Both philosophy and philosophers have bad reputations. They nonetheless influence the way we live at the deepest level. From morals and personal identity to science and art, philosophy—with religion and science—is one of the hands that mould our world.
Everyone is to some extent a philosopher, because everyone has some basic ideas about the way the world works, what we ought to do, and what kind of person we ought to be. For the most part, however, those ideas take the form of assumptions, largely unquestioned unless a person undergoes some personal crisis (hence we have 'existential crises' and we hear people say that their 'world fell apart'). What makes the vocation of the philosopher is the need to critically examine those basic ideas or assumptions about the nature of reality, right moral conduct and what it means to be a human being in the midst of all of this in the first place.
So a philosopher is a person who gawks at things which normal people think are unimportant (for whatever reason) to get at what lies beneath the way we do things and the way we think things. Of course, what we think is the source of what we are. As it is written in the Book of Proverbs: As a man thinketh in his heart, so is he.
For this reason, it isn't politicians or corporations that rule the world, it's philosophers. Why? Because the very notions of who you think you are, what the world is at bottom—matter or spirit, all there is or a only stepping stone to a future life, meaningful or meaningless—are all inherited from philosophers, and schools of philosophy.
To illustrate this point, consider the idea of the 'person' (so basic to our way of thinking today). The reason we have the idea of the person is because of the Christian doctrine of the Trinity. The doctrine of the Trinity wasn't just given to us explicitly in the Bible. Philosophers and theologians were forced to modify the Greek word 'prosopon' to make sense of the idea that God could be both one and three and not admit the existence of three Gods. The Trinity is the cornerstone of Western Christian civilisation in that it differentiated our religion from every other religion in the world and has determined our anthropology even up to today, giving us the notions that human beings are 'made in the image of God', with its attendant properties of intelligence, free will, and inalienable dignity. Human rights and the notion human dignity, emerging from the 18th century in Western Europe, are a natural consequence of such a philosophical and theological framework.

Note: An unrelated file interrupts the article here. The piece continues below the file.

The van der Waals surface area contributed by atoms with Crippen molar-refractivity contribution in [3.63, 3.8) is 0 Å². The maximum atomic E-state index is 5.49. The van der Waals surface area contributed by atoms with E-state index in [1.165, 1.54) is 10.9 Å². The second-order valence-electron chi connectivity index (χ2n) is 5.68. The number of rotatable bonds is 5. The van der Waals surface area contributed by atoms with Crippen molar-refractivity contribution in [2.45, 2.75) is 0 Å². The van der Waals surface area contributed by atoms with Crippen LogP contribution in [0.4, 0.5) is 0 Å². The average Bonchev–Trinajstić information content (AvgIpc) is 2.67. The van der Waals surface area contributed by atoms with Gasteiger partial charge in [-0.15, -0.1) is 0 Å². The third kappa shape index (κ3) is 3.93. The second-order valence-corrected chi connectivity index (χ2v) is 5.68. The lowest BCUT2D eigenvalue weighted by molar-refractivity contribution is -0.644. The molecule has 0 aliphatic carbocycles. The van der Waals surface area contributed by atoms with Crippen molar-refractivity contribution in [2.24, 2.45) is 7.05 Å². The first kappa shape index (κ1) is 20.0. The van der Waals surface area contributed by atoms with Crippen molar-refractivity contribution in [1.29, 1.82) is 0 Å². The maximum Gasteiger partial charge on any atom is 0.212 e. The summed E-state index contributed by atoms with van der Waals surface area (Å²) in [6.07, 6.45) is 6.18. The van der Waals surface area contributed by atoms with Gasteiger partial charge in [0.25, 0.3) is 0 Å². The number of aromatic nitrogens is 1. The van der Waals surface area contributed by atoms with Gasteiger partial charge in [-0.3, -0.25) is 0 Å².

Now, what we think is what we are, but obviously, what we are is also what we do. As the Buddha said: 'Effects follow their causes, as the wheels of the cart follow the foot of the oxon.' This is the doctrine of karma, of action, or cause and effect. What we think determines what we do, and not only individually. Today, we are collectively, as community, society, nations and world, beginning to realise what an extraordinary power of thought we have been given, and the possibilities of creation or destruction that are open to us as the world becomes ever more malleable.
The responsibility of knowledge lies in the freedom to challenge what was previously unquestioned and to transcend the systems which define us and our world. Philosophy, at its highest level, and in any culture, is for this reason liberative, a cure for the ailments that we suffer in virtue of being told what and who we are in this world from the day we were born. Epicurus said: 'Empty is that philosopher's argument by which no human suffering is therapeutically treated. For just as there is no use in a medical art that does not cast out the sickness of bodies, so too there is no use in philosophy, unless it casts out the suffering of the soul.'
Philosophy begins with wonder—wonder not just about the bottomless mystery of reality, but also about the unfathomable ability of the human mind of returning to union with the cosmos and finding peace for itself.
Haoyu Yang 楊昊宇 (Anthony Haynes) is founder & director of Clear Water Academy 一清社, based in Edinburgh, Scotland. He has tutored the 'Atheism in Debate', 'Ethics & Society' and 'God in Philosophy' modules at the University of Edinburgh and is an experienced private philosophy tutor of students at masters and PhD level. He also provides meditation and philosophy classes for schools, having given classes at Firhill High School and Portobello High School, and is currently teaching The Way of Emptiness and The Way of Taoism seminars at Clear Water Academy 一清社. Haoyu's publications include 'Jacques Maritain’s Definition of Art’, New Blackfriars, (2015) and 'Jacques Maritain’s Ethics of Art’, New Blackfriars (2016).
Join Haoyu this summer and autumn at Clear Water Academy 一清社 An Introduction to Japanese Philosophy